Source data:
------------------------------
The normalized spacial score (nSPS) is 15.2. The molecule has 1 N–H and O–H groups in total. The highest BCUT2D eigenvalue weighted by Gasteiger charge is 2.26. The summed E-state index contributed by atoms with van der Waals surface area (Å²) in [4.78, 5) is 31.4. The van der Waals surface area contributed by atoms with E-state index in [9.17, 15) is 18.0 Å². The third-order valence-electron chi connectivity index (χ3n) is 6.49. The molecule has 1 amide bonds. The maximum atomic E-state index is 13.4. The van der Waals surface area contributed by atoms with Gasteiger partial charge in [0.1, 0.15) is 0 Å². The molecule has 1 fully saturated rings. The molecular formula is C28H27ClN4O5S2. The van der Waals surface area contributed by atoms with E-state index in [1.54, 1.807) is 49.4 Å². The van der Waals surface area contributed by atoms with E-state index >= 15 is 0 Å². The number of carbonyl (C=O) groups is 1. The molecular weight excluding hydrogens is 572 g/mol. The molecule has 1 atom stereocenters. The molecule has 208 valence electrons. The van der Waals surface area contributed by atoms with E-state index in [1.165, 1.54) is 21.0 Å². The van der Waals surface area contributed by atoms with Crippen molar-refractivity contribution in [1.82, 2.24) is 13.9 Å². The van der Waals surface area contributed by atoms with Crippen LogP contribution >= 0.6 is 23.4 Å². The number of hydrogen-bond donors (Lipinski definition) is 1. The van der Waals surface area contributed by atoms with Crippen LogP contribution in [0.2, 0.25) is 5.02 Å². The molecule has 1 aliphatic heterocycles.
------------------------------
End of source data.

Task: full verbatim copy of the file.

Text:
The normalized spacial score (nSPS) is 15.2. The molecule has 1 N–H and O–H groups in total. The highest BCUT2D eigenvalue weighted by Gasteiger charge is 2.26. The summed E-state index contributed by atoms with van der Waals surface area (Å²) in [4.78, 5) is 31.4. The van der Waals surface area contributed by atoms with E-state index in [9.17, 15) is 18.0 Å². The third-order valence-electron chi connectivity index (χ3n) is 6.49. The molecule has 1 amide bonds. The maximum atomic E-state index is 13.4. The van der Waals surface area contributed by atoms with Gasteiger partial charge in [0.1, 0.15) is 0 Å². The molecule has 1 fully saturated rings. The molecular formula is C28H27ClN4O5S2. The van der Waals surface area contributed by atoms with E-state index in [1.54, 1.807) is 49.4 Å². The van der Waals surface area contributed by atoms with E-state index >= 15 is 0 Å². The number of carbonyl (C=O) groups is 1. The molecular weight excluding hydrogens is 572 g/mol. The molecule has 1 atom stereocenters. The molecule has 208 valence electrons. The van der Waals surface area contributed by atoms with E-state index in [1.165, 1.54) is 21.0 Å². The van der Waals surface area contributed by atoms with Crippen molar-refractivity contribution in [1.82, 2.24) is 13.9 Å². The van der Waals surface area contributed by atoms with Crippen LogP contribution >= 0.6 is 23.4 Å². The number of hydrogen-bond donors (Lipinski definition) is 1. The van der Waals surface area contributed by atoms with Crippen LogP contribution in [0.2, 0.25) is 5.02 Å². The molecule has 1 aliphatic heterocycles.